UF, FSU among top Forbes' list of best college buys

<p>Some good news:</p>

<p>UF</a>, FSU among top Forbes' list of best college buys</p>

<p>I read that article, and I think someone needs to let him know that $18,000 for 4 years of tuition and fees is a bit off, if he's counting 15 credit hours a semester (as the schools tell you to take). </p>

<p>If you start this Fall, and rates stayed the same, tuition + fees for 15 credit hours is $2912.60. Multiply by 8 semesters and I got $23,300.80 for tuition and fees.</p>

<p>It's great to be ranked as a college best buy. I just think the numbers should be clarified a bit. Reading the numbers, I'm now left with a lot of questions- Did they count just 12 credit hours per semester, instead of 15? What year range did they count for the 4 years?</p>

<p>As you know, buy the time you research and publish, info can be a few years old. With tuition rising 15% a year for the past 3 years, the info is going to get old fast. BUT, everyone else is raising tuition, so in general, FSU might move down a few slots, but the overall trend is going to keep FSU in the top 50 for quite a while. </p>

<p>OF COURSE tuition for 2011 is not going to match his figures. That info was not available until 6 weeks ago. But with UC's going up 10-12%, and many state U's going up 8-10% <a href="http://talk.collegeconfidential.com/parents-forum/1175122-tuition-increases-2011-2012-a.html?highlight=tuition%5B/url%5D"&gt;http://talk.collegeconfidential.com/parents-forum/1175122-tuition-increases-2011-2012-a.html?highlight=tuition&lt;/a>, the relative placing will not drop much. </p>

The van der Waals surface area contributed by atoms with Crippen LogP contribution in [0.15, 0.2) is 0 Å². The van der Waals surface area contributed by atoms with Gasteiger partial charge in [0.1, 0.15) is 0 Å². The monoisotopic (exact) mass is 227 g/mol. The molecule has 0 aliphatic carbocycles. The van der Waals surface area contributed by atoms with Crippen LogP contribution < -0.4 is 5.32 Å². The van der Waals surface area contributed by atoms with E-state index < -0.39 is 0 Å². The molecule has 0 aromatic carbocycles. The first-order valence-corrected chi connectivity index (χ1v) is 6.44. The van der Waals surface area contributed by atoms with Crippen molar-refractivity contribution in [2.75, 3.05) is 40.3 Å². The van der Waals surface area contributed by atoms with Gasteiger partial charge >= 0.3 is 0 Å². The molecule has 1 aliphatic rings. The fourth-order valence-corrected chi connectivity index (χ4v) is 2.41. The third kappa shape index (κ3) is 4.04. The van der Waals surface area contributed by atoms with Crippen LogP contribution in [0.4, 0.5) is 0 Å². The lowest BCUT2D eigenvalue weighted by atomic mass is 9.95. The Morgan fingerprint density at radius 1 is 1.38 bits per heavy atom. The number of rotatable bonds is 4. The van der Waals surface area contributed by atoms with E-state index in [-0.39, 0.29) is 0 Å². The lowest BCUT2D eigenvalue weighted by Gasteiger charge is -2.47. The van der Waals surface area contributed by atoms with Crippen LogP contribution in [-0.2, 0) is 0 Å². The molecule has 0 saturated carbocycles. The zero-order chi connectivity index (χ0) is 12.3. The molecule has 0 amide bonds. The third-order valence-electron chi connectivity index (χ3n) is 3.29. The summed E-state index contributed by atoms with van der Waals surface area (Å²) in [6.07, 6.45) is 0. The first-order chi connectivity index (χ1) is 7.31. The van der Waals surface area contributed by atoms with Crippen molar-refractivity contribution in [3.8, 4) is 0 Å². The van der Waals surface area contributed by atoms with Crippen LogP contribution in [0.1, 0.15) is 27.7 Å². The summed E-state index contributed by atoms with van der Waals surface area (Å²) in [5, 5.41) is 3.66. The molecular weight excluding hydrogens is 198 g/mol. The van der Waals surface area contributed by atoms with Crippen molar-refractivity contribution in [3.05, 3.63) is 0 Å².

<p>And the state legislature's hope that raising tuition 15% a year will get SUS's to the mean in 7-10 years is not going to happen now that most states U's are going up 8-10% to cover state deficits. It will be more like 20 years. We were ranked the 48th most expensive state for state tuition last I checked. FSU remains a great bargain.</p>

<p>I know everything can (and does) change. I was just kind of pointing out that I would have liked more clarity about what numbers were used.</p>

<p>Did you read the article/metholology? It was based on published tuition rates from 2009, but looking at the numbers, it was likely early 2009 and the rates were from the 2008-2009 school year, with school year 2009-2010 rates not yet set. That is three 15% increases ago....</p>

<p>I read the article linked here, which linked to a slideshow of 20 college campuses. I haven't read the link directly from Forbes. </p>

<p>The link from parent2noles though doesn't say anywhere what the methodology was, which was my point. Unless it's something on my end which is stopping an article from loading. </p>

<p>Like I said, it's great to be listed as a college best buy, but the links here don't say HOW they were chosen.</p>

<p>Thank you for the information about what was used to figure their costs.</p>